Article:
- A urinary tract infection (UTI) is any type of infection that occurs in your urinary system. This includes infections in your uterus, kidneys, urethra, and bladder. Most infections occur in women and in the lower tract — the bladder and urethra.
- Infections in the bladder can be annoying and uncomfortable; however, serious consequences can occur if the infection spreads to your kidneys.
- There are several diagnostic tests for UTIs. However, doctors typically treat UTIs with antibiotics. Mira’s secondary research indicates that the cost of UTI treatment ranges from $250-500
- This article aims to help you understand whether or not you should seek treatment for a UTI at an urgent care clinic and how to avoid high costs when doing so.
In this piece our research team gathered information from the following experts:
Kecia Gaither, MD, MPH, FACOG, double board-certified in OB/GYN and Maternal-Fetal Medicine, Director of Perinatal Services at NYC Health + Hospitals/Lincoln.
Dr. Jenna Liphart Rhoads BSN, MS, and Ph.D., nurse, educator, and writer at NurseTogether.
Can I go to urgent care for a UTI? Yes, urgent care is a great option
If you are experiencing a medical emergency due to a UTI, you should immediately seek treatment from an emergency room.
However, if you are not experiencing a medical emergency, and are experiencing symptoms, visiting an urgent care center may be the right choice for you.
Many urgent care centers offer UTI treatment as one of their services. The following urgent care clinics offer treatment for UTIs:
- ProHealth Circle Urgent Care
- GoHealth Urgent Care
- PhysicianOne Urgent Care
- RapidMed Urgent Care
- MultiCare Indigo Urgent Care
- Physicians Immediate Care
Important information to know about UTIs
UTIs are 10x more common in women than men
Women have a shorter urethra than men, making it easier for bacteria to travel up to the bladder and multiply.
However, men still suffer from UTIs as they age, but at a smaller rate when compared to women.
Many factors can cause UTIs
While unprotected sex can cause a UTI, anything that may upset the natural flora of the urinary tract can then lead to a urinary tract infection. Some examples include dehydration, holding in your pee, hygiene products, and more.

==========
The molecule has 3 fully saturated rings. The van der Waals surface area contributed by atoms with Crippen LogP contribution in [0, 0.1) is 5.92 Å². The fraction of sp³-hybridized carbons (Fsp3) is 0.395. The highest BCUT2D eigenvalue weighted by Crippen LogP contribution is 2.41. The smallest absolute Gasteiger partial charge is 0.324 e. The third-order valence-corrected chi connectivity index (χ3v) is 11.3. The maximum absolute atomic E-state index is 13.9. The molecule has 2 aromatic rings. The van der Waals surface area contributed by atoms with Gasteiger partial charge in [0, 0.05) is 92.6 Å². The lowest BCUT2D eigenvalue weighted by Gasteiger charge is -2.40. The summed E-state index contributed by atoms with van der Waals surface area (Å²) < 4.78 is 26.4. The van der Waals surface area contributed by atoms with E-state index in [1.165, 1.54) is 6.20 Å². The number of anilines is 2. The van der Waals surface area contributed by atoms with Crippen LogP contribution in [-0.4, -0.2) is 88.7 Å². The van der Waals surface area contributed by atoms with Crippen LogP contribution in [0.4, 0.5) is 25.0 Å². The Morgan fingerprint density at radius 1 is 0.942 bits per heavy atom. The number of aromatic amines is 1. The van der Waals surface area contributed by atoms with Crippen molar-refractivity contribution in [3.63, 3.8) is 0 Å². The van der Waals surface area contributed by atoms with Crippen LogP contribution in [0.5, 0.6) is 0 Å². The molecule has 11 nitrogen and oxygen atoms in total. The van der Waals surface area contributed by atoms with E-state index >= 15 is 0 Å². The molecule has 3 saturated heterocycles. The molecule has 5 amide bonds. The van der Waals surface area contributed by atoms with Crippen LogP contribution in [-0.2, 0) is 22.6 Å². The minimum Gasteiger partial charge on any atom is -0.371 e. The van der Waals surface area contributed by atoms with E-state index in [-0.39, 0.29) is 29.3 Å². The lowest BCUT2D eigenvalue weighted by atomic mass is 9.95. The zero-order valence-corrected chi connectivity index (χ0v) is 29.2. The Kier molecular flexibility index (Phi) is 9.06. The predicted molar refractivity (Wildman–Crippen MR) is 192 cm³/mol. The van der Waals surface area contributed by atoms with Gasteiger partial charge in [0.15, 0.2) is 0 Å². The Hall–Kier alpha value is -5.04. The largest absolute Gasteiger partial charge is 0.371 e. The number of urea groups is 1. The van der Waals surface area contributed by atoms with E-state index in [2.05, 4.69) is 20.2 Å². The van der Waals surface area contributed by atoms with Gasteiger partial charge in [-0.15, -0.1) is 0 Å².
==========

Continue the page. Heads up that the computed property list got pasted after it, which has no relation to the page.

Not all vaginal irritation will be a UTI
Other diseases have similar symptoms to UTIs.
For example, yeast infections and bacterial vaginosis may lead to vaginal itchiness, irregular discharge, or blood in the urine, this however is rare for a UTI to cause.
What are the symptoms of a UTI?
Symptoms of UTIs include, but are not limited to:
- Pain when urinating
- Burning sensation when urinating
- Blood in your urine
- Strong urge to urinate often.
If you are experiencing any of these symptoms, you might consider seeking a diagnostic test for a UTI. Once you receive a diagnosis, your healthcare provider can advise you on your options moving forward. If you conduct an at-home UTI test and it comes back positive, you should seek care from a doctor.
Dr. Gaither says, “if you suspect that you have a UTI, it’s best to have it evaluated and treated with antibiotic by a health provider. Complications of an untreated UTI with the appropriate antibiotics include pyelonephritis (kidney infection) sepsis (overwhelming bacterial infection) and possibly death”.
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How are UTIs diagnosed?
According to Dr. Gaither, in order to diagnose a UTI, “a physical exam will be done, a sample of urine for analysis-- if suspicion exists for pyelonephritis /kidney stone a renal ultrasound will be done. The patient will be initiated on an antibiotic-- if the urine culture reveals that the bacteria is resistant to the particular antibiotic that has been prescribed it will be changed. An urgent care facility, as well as a physician’s office, should be able to handle the diagnosis and treatment of a UTI.”
UTIs can be diagnosed using several methods. Analysis of urine samples, growing UTI bacteria in a lab, imaging your urinary tract, and using a scope to see inside your bladder are most common.
Although all of these tests are used to determine if you have a UTI, the type of test that you receive can affect your out-of-pocket cost
How are UTIs treated?